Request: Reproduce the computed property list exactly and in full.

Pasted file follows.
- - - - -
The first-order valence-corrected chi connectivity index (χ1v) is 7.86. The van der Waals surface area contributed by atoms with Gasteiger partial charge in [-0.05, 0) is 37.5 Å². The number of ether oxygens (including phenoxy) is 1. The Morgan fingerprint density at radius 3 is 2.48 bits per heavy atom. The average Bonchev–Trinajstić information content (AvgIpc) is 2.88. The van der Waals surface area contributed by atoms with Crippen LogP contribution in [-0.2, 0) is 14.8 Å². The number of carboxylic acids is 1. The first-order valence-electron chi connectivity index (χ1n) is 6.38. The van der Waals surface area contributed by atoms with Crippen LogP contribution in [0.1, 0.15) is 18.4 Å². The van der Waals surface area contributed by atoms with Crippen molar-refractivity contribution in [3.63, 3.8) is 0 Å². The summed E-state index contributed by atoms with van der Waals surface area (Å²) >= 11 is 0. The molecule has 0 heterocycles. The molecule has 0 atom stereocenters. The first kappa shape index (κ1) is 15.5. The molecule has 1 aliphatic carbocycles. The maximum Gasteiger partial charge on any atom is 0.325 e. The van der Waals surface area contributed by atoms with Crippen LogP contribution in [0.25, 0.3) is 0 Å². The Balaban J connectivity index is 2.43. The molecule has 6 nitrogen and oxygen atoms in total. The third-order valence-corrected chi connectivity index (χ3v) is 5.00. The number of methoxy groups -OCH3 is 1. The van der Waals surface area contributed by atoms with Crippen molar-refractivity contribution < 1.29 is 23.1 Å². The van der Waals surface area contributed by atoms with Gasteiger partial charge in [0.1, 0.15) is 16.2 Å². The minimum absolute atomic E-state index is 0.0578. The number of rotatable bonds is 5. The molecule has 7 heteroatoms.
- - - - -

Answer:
The first-order valence-corrected chi connectivity index (χ1v) is 7.86. The van der Waals surface area contributed by atoms with Gasteiger partial charge in [-0.05, 0) is 37.5 Å². The number of ether oxygens (including phenoxy) is 1. The Morgan fingerprint density at radius 3 is 2.48 bits per heavy atom. The average Bonchev–Trinajstić information content (AvgIpc) is 2.88. The van der Waals surface area contributed by atoms with Crippen LogP contribution in [-0.2, 0) is 14.8 Å². The number of carboxylic acids is 1. The first-order valence-electron chi connectivity index (χ1n) is 6.38. The van der Waals surface area contributed by atoms with Crippen LogP contribution in [0.1, 0.15) is 18.4 Å². The van der Waals surface area contributed by atoms with Crippen molar-refractivity contribution in [3.63, 3.8) is 0 Å². The summed E-state index contributed by atoms with van der Waals surface area (Å²) >= 11 is 0. The molecule has 0 heterocycles. The molecule has 0 atom stereocenters. The first kappa shape index (κ1) is 15.5. The molecule has 1 aliphatic carbocycles. The maximum Gasteiger partial charge on any atom is 0.325 e. The van der Waals surface area contributed by atoms with Crippen LogP contribution in [0.25, 0.3) is 0 Å². The Balaban J connectivity index is 2.43. The molecule has 6 nitrogen and oxygen atoms in total. The third-order valence-corrected chi connectivity index (χ3v) is 5.00. The number of methoxy groups -OCH3 is 1. The van der Waals surface area contributed by atoms with Crippen molar-refractivity contribution < 1.29 is 23.1 Å². The van der Waals surface area contributed by atoms with Gasteiger partial charge in [0.1, 0.15) is 16.2 Å². The minimum absolute atomic E-state index is 0.0578. The number of rotatable bonds is 5. The molecule has 7 heteroatoms.